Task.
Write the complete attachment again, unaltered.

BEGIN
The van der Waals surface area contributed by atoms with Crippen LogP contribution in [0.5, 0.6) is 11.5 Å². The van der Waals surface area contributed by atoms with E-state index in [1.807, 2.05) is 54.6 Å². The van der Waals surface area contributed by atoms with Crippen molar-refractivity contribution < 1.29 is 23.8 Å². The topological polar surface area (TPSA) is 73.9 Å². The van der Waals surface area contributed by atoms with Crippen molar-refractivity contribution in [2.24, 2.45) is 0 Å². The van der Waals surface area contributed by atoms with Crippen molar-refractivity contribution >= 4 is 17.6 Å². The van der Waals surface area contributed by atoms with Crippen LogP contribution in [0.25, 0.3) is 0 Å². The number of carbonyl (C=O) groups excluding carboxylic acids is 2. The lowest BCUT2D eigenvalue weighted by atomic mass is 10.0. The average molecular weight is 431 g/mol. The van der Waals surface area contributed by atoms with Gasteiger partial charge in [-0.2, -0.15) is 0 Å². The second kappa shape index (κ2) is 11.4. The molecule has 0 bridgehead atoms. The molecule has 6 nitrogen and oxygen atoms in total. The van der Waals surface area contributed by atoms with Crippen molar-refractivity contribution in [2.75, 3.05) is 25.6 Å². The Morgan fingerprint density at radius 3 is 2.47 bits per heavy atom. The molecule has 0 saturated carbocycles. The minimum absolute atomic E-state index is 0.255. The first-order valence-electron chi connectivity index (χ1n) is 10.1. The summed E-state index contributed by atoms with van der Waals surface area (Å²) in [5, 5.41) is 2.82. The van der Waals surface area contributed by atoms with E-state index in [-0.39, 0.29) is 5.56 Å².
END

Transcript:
The van der Waals surface area contributed by atoms with Crippen LogP contribution in [0.5, 0.6) is 11.5 Å². The van der Waals surface area contributed by atoms with E-state index in [1.807, 2.05) is 54.6 Å². The van der Waals surface area contributed by atoms with Crippen molar-refractivity contribution < 1.29 is 23.8 Å². The topological polar surface area (TPSA) is 73.9 Å². The van der Waals surface area contributed by atoms with Crippen molar-refractivity contribution in [2.24, 2.45) is 0 Å². The van der Waals surface area contributed by atoms with Crippen molar-refractivity contribution >= 4 is 17.6 Å². The van der Waals surface area contributed by atoms with Crippen LogP contribution in [0.25, 0.3) is 0 Å². The number of carbonyl (C=O) groups excluding carboxylic acids is 2. The lowest BCUT2D eigenvalue weighted by atomic mass is 10.0. The average molecular weight is 431 g/mol. The van der Waals surface area contributed by atoms with Gasteiger partial charge in [-0.2, -0.15) is 0 Å². The second kappa shape index (κ2) is 11.4. The molecule has 0 bridgehead atoms. The molecule has 6 nitrogen and oxygen atoms in total. The van der Waals surface area contributed by atoms with Crippen molar-refractivity contribution in [2.75, 3.05) is 25.6 Å². The Morgan fingerprint density at radius 3 is 2.47 bits per heavy atom. The molecule has 0 saturated carbocycles. The minimum absolute atomic E-state index is 0.255. The first-order valence-electron chi connectivity index (χ1n) is 10.1. The summed E-state index contributed by atoms with van der Waals surface area (Å²) in [5, 5.41) is 2.82. The van der Waals surface area contributed by atoms with E-state index in [-0.39, 0.29) is 5.56 Å².